What Emancipation Didn’t Stop After All (The New York Times)
In “Slavery by Another Name” Douglas A. Blackmon eviscerates one of our schoolchildren’s most basic assumptions: that slavery in America ended with the Civil War. Mr. Blackmon unearths shocking evidence that the practice persisted well into the 20th century. And he is not simply referring to the virtual bondage of black sharecroppers unable to extricate themselves economically from farming.
By Janet Maslin
Atlanta Magazine, April 2008
“A terrific journalist and gifted writer, Blackmon is fearless in going wherever the research leads him. At times, the onslaught of details is almost dizzying, but that’s a minor quibble with a supremely brave and focused book.”
By Teresa Weaver
St. Louis Post-Dispatch, March 23, 2008
“Slavery by Another Name” is a formidably researched, powerfully written, wrenchingly detailed narrative of the mistreatment of millions of blacks in America, mistreatment that kept African-Americans in shackles of the body and mind long after slavery had officially ended.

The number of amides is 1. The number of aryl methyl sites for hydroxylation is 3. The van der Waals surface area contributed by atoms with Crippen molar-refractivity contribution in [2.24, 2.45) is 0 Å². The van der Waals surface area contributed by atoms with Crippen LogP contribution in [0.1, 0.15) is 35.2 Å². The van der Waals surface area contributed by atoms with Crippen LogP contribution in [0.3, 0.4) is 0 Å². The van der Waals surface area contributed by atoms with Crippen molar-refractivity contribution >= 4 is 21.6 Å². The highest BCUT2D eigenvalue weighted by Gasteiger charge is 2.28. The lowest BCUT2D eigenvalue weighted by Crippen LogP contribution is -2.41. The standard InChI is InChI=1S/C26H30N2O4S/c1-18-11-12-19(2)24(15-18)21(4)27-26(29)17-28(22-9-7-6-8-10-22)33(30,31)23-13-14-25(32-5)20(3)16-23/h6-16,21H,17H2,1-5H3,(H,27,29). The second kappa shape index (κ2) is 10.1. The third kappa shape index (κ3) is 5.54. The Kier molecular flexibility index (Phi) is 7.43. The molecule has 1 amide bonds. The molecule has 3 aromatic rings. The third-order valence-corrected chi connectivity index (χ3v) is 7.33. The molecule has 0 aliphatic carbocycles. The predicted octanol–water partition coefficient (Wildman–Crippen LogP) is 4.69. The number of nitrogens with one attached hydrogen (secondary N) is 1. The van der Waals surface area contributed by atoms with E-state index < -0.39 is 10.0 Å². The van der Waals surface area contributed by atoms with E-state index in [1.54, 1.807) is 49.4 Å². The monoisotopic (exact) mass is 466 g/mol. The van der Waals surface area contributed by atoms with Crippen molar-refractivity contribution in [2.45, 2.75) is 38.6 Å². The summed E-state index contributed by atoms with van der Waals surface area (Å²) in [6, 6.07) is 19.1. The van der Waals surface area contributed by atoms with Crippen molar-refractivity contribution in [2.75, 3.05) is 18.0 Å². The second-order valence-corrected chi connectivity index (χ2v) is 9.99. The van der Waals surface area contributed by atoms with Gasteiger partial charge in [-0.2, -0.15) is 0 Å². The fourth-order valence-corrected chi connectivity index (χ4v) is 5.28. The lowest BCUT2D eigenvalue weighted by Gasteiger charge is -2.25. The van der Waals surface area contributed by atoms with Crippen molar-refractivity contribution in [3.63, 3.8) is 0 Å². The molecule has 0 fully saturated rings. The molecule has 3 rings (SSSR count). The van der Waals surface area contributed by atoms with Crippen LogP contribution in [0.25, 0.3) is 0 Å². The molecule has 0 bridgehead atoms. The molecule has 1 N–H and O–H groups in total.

By Harper Barnes
Publishers Weekly, November 5, 2007
Wall Street Journal bureau chief Blackmon gives a groundbreaking and disturbing account of a sordid chapter in American history—the lease (essentially the sale) of convicts to “commercial interests” between the end of the 19th century and well into the 20th.
Tales Show How Slavery Lingered after Civil War (Atlanta Journal-Constitution)
“The genius of Blackmon’s book is that it illuminates both the real human tragedy and the profoundly corrupting nature of the Old South slavery as it transformed to establish a New South social order.”
By Steve Suitts